During the original dot com boom a young woman told me that there had been no startups before the Internet and that all startups involved it.
Once again it seems as if all the focus is on web startups that sell, or help sell, stuff to consumers.
But there are other kinds of entrepreneurs, some start companies, while others innovate inside the system—and the system isn’t always a company nor is the end result a product.
Sometimes it’s people.
Dr. Carnell Cooper, an associate professor of surgery at the University of Maryland in Baltimore, is such an entrepreneur, although I’m sure he doesn’t think of himself that way.
Those who treat young victims of violence know that there is a high probability that the same kids will be back again and again and that one of the next incidents is likely to be fatal.
Dr. Cooper knew that, but he believed there was a way to break the cycle.
In a country where violence remains a major public health issue and homicide remains the 15th leading cause of death and the leading cause of death among African-American males ages 15 to 34, the work of Dr. Cooper and his colleagues has resulted in an 83 percent decrease among participants in repeat hospitalizations for violent injuries, a 75 percent reduction in criminal activity and an 82 percent increase in employment. He created a hospital-based violence intervention program that has helped more than 1,500 victims of violent crime and their families.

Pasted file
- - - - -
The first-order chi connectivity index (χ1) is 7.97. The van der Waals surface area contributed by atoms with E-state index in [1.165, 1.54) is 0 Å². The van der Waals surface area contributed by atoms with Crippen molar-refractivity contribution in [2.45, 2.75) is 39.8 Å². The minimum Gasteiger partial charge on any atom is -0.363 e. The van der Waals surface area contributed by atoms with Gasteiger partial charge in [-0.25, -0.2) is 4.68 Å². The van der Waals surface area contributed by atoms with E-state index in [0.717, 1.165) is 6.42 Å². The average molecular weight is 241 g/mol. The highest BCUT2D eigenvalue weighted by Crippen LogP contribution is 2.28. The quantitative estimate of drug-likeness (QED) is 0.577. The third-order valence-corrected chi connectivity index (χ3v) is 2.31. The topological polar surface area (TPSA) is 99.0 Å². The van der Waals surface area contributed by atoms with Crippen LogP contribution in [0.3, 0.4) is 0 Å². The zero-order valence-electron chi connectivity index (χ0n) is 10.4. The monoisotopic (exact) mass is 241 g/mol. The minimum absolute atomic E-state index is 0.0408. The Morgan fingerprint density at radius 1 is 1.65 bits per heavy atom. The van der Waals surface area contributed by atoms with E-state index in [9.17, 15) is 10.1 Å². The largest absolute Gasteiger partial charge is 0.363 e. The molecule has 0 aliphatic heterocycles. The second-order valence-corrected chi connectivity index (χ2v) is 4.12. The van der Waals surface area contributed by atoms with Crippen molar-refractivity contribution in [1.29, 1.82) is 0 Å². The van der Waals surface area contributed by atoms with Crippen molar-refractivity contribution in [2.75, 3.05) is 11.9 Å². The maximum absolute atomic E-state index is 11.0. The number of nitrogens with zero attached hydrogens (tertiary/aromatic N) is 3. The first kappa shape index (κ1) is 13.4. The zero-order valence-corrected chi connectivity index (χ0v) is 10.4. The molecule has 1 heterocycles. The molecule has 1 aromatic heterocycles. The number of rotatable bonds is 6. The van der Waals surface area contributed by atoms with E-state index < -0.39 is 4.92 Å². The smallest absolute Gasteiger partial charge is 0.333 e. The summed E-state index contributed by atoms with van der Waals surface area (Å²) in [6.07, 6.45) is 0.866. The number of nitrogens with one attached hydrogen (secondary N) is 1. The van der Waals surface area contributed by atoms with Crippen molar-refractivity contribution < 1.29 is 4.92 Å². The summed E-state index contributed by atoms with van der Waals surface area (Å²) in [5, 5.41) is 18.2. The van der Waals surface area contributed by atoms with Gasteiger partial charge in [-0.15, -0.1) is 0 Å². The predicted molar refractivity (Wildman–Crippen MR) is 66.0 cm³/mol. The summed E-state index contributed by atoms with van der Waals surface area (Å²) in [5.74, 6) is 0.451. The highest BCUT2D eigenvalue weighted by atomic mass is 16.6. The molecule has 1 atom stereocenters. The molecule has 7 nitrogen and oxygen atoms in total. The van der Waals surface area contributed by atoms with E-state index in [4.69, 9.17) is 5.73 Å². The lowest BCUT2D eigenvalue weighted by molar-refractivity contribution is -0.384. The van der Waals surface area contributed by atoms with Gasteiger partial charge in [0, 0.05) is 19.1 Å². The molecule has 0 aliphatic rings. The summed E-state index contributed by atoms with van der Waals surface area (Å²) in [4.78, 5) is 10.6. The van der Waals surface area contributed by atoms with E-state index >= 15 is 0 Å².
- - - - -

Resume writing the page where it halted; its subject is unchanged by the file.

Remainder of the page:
According to Mark Suster, an entrepreneur turned VC, a successful startup needs to solve a real problem and “win the battle for share of mind.”
Granted, Suster is referring to Net startups, but there’s no question that the problem Dr. Cooper is addressing is very real. Nor is there any question that its impact is wide-spread, its cost enormous and its impact on our GDP substantial.
Dr. Cooper started his program in 1998, ran out of funding in 2001 and has subsisted on grants ever since.
He found a real solution to a real problem, but still can’t capture mindshare.
Will Americans ever accept that we have problems that can’t be solved with an app? And that the solutions that do work should be funded even if they don’t offer an obvious 10x return?
Image credit: University of Maryland Medical Center